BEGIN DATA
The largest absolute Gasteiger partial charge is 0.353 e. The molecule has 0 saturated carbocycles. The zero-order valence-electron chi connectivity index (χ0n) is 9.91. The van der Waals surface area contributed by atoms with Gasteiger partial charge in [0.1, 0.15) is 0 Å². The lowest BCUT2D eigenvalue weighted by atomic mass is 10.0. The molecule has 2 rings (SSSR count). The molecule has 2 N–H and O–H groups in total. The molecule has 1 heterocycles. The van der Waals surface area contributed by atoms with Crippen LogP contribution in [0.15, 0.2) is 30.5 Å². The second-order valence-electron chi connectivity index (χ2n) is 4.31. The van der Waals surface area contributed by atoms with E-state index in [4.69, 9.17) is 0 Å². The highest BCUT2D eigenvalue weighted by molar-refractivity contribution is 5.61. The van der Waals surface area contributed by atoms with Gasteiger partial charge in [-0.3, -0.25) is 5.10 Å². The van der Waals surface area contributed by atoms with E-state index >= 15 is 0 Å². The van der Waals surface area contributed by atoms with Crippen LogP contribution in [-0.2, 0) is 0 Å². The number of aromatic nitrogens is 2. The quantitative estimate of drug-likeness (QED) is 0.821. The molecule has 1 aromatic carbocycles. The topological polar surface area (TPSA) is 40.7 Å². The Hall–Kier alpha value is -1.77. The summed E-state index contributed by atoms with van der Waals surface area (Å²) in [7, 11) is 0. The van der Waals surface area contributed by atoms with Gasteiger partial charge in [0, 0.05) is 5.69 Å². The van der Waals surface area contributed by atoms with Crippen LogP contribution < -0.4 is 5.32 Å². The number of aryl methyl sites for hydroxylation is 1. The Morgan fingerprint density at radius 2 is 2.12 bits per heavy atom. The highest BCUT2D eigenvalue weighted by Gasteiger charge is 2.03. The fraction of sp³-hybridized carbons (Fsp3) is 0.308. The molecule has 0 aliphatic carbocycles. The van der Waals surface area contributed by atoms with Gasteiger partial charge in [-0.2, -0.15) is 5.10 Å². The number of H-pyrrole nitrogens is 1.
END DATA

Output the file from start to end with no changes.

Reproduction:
The largest absolute Gasteiger partial charge is 0.353 e. The molecule has 0 saturated carbocycles. The zero-order valence-electron chi connectivity index (χ0n) is 9.91. The van der Waals surface area contributed by atoms with Gasteiger partial charge in [0.1, 0.15) is 0 Å². The lowest BCUT2D eigenvalue weighted by atomic mass is 10.0. The molecule has 2 rings (SSSR count). The molecule has 2 N–H and O–H groups in total. The molecule has 1 heterocycles. The van der Waals surface area contributed by atoms with Crippen LogP contribution in [0.15, 0.2) is 30.5 Å². The second-order valence-electron chi connectivity index (χ2n) is 4.31. The van der Waals surface area contributed by atoms with E-state index in [4.69, 9.17) is 0 Å². The highest BCUT2D eigenvalue weighted by molar-refractivity contribution is 5.61. The van der Waals surface area contributed by atoms with Gasteiger partial charge in [-0.3, -0.25) is 5.10 Å². The van der Waals surface area contributed by atoms with E-state index >= 15 is 0 Å². The van der Waals surface area contributed by atoms with Crippen LogP contribution in [-0.2, 0) is 0 Å². The number of aromatic nitrogens is 2. The quantitative estimate of drug-likeness (QED) is 0.821. The molecule has 1 aromatic carbocycles. The topological polar surface area (TPSA) is 40.7 Å². The Hall–Kier alpha value is -1.77. The summed E-state index contributed by atoms with van der Waals surface area (Å²) in [7, 11) is 0. The van der Waals surface area contributed by atoms with Gasteiger partial charge in [0, 0.05) is 5.69 Å². The van der Waals surface area contributed by atoms with Crippen LogP contribution < -0.4 is 5.32 Å². The number of aryl methyl sites for hydroxylation is 1. The Morgan fingerprint density at radius 2 is 2.12 bits per heavy atom. The highest BCUT2D eigenvalue weighted by Gasteiger charge is 2.03. The fraction of sp³-hybridized carbons (Fsp3) is 0.308. The molecule has 0 aliphatic carbocycles. The van der Waals surface area contributed by atoms with Gasteiger partial charge in [-0.2, -0.15) is 5.10 Å². The number of H-pyrrole nitrogens is 1.